In China, Kerry looks to Beijing to rein in North Korea, but at what cost?
U.S. Secretary of State John Kerry arrives at the Ziguangge Purple Chamber at the Zhongnanhai Leadership Compound in Beijing before a meeting with Chinese Premiere Li Keqiang on February 14, 2014.
BEIJING — They may not agree on much, but China, Japan, South Korea and the United States appear to share one common interest: to prevent North Korea’s nuclear weapons from destabilizing Asia.
Yet as U.S. Secretary of State John Kerry makes a three-nation swing through Asia this week, the fissures that divide these countries are complicating the task of pressuring North Korea to abandon its nuclear ambitions.
At a news conference late Friday in Beijing, Kerry said he had productive conversations with top Chinese leaders, who he said “could not have been more emphatic” in their desire to stop North Korea’s nuclear program “over the long run.”
But Kerry also acknowledged that he and President Barack Obama have major differences with China on human rights and China’s recent claims on vast ocean expanses off its coasts. So the question becomes whether Obama and Kerry will risk expending their political capital on those issues at the possible expense of a major foreign policy prize: a less dangerous North Korea.
Kerry spent Friday meeting with Chinese President Xi Jinping and other top Chinese officials. He said that he and his Chinese hosts discussed specific steps that could be undertaken to prod North Korea into what diplomats called “denuclearization.” Kerry wouldn’t say what those steps are, but he said that both sides are taking their separate proposals “under advisement” to be subjects for further discussion.
China has had long-standing concerns about North Korea’s bellicose and unpredictable behavior, highlighted recently when North Korean leader Kim Jong Un purged and executed his uncle, Jang Song Thaek, who was close to Beijing.
Even so, few foreign analysts think China will apply heavy pressure to persuade Kim to re-engage in six-party talks that seek to prompt North Korea to give up its nuclear program in return for aid. Such talks haven’t been held since 2008. For now, Beijing appears to be figuring out its relationship with Kim in light of his execution of his uncle.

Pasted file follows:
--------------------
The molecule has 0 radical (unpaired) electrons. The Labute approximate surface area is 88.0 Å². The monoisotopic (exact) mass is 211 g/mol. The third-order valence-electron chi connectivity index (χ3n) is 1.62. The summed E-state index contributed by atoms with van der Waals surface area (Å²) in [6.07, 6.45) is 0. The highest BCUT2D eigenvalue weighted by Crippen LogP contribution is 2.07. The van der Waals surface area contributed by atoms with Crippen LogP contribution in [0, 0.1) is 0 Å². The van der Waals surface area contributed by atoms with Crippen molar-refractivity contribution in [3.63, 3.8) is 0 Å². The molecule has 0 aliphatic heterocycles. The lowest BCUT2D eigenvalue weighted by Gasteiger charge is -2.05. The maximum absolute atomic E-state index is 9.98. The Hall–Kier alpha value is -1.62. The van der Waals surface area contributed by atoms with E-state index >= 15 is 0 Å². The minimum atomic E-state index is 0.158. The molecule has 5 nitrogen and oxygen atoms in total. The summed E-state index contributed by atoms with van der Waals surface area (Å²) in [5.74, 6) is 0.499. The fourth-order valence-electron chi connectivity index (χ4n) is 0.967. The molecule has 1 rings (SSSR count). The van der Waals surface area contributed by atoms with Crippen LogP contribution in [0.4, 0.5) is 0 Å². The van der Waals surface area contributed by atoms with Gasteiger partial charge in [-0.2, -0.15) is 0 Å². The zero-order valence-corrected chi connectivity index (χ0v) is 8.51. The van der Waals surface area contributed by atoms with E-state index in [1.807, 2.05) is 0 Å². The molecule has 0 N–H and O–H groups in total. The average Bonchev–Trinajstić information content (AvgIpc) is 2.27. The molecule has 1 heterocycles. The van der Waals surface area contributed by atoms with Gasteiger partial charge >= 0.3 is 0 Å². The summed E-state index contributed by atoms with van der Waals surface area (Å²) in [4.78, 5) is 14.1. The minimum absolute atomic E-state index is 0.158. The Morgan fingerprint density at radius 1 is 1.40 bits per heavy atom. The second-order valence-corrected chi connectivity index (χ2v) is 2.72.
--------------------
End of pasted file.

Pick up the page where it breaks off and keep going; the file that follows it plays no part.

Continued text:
On Thursday, Kerry spent time with top government officials in South Korea, after which he made clear that North Korea’s nuclear program would be a major focus of his two days in Beijing.
“No country has a greater potential to influence North Korea’s behavior than China, given their extensive trading relationship with the North,” Kerry told reporters in Seoul. As Kerry noted, North Korea depends on China for fuel, banking and hard currency through trade.
If Beijing is to play the role Kerry wants, it surely will ask the United States for reciprocity on its priorities. These include reduced military aid to Taiwan and a settling of territorial claims that have triggered recent feuds between China and Japan, Vietnam and the Philippines.
To complicate matters further, U.S. ally South Korea has its own territorial disputes with U.S. ally Japan, over a set of islands known as the Dokdo by South Koreans and Takeshima by the Japanese. Both South Korea and China have long memories about Japanese atrocities during World War II, which were rekindled when Japanese Prime Minister Shinzo Abe recently visited a war shrine that honors known war criminals.
Part of Kerry’s visit is designed to send the message that the Obama administration still wants to “rebalance” U.S. foreign policy to focus more on China and Asia. This is Kerry’s fifth trip to Asia, and his second to China since becoming secretary of state last year. He travels to Indonesia on Saturday. This week, the White House announced that Obama will visit Japan, South Korea, Malaysia and the Philippines in April.
Despite those travels, numerous Asia watchers complain that administration focuses far too much on the Middle East. Obama barely mentioned Asia in his State of the Union address. Yet other analysts criticize the administration for another reason — using “rebalance” as a pretext for escalating military involvement in Asia.
In a recent commentary in the China Daily, Stephen Harner, an Asia consultant and former State Department official, said the United States risks triggering a regional arms race with its aggressive stance toward China.
“The U.S. ‘rebalance’ to Asia policy looks more than anything like a Department of Defense strategy to keep and grow Pentagon personnel levels, budgets and new weapons development, under the pretext of ‘strengthening alliances,’ ” Harner wrote.
In his Beijing news conference, Kerry stressed the potential for China and the United States — “the two most powerful economies of the world” — to achieve major accomplishments by focusing on areas of mutual agreement and working respectfully on issues where both sides disagree.
“China and the United States are cooperating on big-ticket items,” said Kerry, adding that joint efforts by both countries to address climate change, clean energy and conflicts in Iran and Afghanistan have gotten less attention than they deserve.